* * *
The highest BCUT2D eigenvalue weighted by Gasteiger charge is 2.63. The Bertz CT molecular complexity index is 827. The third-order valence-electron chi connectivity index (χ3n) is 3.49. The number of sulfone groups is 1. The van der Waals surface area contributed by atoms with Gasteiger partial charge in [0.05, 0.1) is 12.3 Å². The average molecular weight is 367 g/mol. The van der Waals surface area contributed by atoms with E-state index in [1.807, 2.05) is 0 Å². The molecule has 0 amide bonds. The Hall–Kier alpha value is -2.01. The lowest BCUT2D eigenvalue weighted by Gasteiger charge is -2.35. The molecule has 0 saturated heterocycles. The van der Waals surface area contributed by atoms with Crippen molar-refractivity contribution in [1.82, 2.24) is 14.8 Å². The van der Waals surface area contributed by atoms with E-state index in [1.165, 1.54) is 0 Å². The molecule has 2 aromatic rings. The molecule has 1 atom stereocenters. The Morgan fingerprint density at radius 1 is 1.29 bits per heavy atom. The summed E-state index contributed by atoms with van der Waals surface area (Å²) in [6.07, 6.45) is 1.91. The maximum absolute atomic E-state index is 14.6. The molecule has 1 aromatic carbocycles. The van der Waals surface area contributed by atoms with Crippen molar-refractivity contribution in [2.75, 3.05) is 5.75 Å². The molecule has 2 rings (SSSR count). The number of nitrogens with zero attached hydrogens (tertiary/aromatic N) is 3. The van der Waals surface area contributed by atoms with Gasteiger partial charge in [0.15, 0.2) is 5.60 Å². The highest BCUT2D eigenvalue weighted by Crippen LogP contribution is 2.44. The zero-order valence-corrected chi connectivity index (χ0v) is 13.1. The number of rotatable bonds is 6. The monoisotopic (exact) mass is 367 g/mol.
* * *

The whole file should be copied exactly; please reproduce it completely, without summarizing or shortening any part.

The highest BCUT2D eigenvalue weighted by Gasteiger charge is 2.63. The Bertz CT molecular complexity index is 827. The third-order valence-electron chi connectivity index (χ3n) is 3.49. The number of sulfone groups is 1. The van der Waals surface area contributed by atoms with Gasteiger partial charge in [0.05, 0.1) is 12.3 Å². The average molecular weight is 367 g/mol. The van der Waals surface area contributed by atoms with E-state index in [1.807, 2.05) is 0 Å². The molecule has 0 amide bonds. The Hall–Kier alpha value is -2.01. The lowest BCUT2D eigenvalue weighted by Gasteiger charge is -2.35. The molecule has 0 saturated heterocycles. The van der Waals surface area contributed by atoms with Crippen molar-refractivity contribution in [1.82, 2.24) is 14.8 Å². The van der Waals surface area contributed by atoms with E-state index in [1.165, 1.54) is 0 Å². The molecule has 2 aromatic rings. The molecule has 1 atom stereocenters. The Morgan fingerprint density at radius 1 is 1.29 bits per heavy atom. The summed E-state index contributed by atoms with van der Waals surface area (Å²) in [6.07, 6.45) is 1.91. The maximum absolute atomic E-state index is 14.6. The molecule has 1 aromatic carbocycles. The van der Waals surface area contributed by atoms with Crippen molar-refractivity contribution in [2.75, 3.05) is 5.75 Å². The molecule has 2 rings (SSSR count). The number of nitrogens with zero attached hydrogens (tertiary/aromatic N) is 3. The van der Waals surface area contributed by atoms with Gasteiger partial charge in [0.15, 0.2) is 5.60 Å². The highest BCUT2D eigenvalue weighted by Crippen LogP contribution is 2.44. The zero-order valence-corrected chi connectivity index (χ0v) is 13.1. The number of rotatable bonds is 6. The monoisotopic (exact) mass is 367 g/mol.